As mentioned earlier, Daddy left about an acre of the cotton for the family to pick. Picking cotton was a way to make a small amount of spending money and when I say small amount – I mean it. I could pick cotton all day long and only make eighteen cents. It takes lots of cotton to have any weight at all and Daddy only paid us three cents a pound. However, by the end of the summer, my sister, Scherri, and I usually had enough to buy a few records at the Five Star Market on the edge of town. This market was more like a variety store, as they carried everything from food to hardware.
Once Daddy got the cotton picker, we all wanted to ride on it. The seat was way up in the air, so what a view! We could take turns going with him once in awhile. The platform wasn’t big enough to take many of us at one time.
This is the cotton picker
When we weren’t picking cotton or riding on the cotton picker, we loved to climb into the trailers of new cotton. They had straight ladders up the side and once you reached the top, you could dive in. It was so soft and bouncy, even if a cotton boll or twig stuck you now and then. The cotton trailers were off limits though, as was the hay barn and a couple of other barns. We always wondered why the fun stuff had restrictions.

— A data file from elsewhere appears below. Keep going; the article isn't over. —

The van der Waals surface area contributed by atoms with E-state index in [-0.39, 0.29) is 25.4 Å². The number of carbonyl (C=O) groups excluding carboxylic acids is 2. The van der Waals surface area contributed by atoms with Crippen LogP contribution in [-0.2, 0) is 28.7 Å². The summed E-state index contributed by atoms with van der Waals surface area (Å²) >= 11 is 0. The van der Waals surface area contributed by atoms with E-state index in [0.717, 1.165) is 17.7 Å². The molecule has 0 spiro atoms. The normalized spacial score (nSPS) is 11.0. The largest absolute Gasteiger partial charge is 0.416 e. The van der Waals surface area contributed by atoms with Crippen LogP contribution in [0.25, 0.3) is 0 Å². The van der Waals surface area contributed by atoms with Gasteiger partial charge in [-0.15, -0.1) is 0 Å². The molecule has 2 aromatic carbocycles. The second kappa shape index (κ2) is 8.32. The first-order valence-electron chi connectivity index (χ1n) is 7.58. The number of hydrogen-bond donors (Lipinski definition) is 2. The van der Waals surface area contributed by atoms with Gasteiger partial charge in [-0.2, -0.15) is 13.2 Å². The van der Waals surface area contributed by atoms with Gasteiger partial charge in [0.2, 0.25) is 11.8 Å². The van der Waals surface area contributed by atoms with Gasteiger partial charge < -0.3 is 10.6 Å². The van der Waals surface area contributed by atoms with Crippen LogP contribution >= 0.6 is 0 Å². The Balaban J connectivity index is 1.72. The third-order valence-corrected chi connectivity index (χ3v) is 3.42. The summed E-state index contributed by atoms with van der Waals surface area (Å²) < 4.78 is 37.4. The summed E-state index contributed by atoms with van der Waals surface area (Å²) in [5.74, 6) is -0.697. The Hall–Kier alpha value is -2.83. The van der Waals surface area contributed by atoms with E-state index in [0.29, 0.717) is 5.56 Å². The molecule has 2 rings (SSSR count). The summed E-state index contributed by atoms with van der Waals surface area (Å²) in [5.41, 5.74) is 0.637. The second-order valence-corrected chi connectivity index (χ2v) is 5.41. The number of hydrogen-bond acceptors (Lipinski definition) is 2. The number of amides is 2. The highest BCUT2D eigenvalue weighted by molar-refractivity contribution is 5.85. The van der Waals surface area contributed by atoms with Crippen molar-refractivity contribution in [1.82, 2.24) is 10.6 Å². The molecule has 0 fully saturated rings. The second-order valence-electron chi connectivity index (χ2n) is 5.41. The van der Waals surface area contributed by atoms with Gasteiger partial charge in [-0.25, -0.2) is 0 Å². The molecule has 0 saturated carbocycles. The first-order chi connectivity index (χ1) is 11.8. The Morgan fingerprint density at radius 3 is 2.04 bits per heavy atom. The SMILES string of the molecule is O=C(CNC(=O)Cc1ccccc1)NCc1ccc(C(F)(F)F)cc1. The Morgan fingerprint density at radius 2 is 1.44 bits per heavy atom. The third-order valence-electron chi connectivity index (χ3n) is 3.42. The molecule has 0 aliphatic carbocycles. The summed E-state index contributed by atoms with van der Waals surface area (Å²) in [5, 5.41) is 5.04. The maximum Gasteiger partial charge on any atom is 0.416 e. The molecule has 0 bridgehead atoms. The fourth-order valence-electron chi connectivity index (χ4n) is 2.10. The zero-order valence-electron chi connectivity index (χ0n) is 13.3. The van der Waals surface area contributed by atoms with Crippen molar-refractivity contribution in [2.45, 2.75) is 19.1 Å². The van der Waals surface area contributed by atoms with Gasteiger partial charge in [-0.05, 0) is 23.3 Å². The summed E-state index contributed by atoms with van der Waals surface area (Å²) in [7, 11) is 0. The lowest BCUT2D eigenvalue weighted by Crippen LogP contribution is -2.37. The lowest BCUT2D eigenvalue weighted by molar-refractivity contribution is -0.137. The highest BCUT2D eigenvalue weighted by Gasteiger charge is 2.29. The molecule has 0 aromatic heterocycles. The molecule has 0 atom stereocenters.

It was also great fun to ride in the back of the corn trailer and dodge the ears flying out. The machine that picked them carried them up a shoot that spit them out into the trailer. We would be dirty from all those husks and it would itch like the devil, nevertheless, we couldn’t wait to get in there again.
After those days, we really wished for a good old thunderstorm to cool us off and give us a ditch to wade in.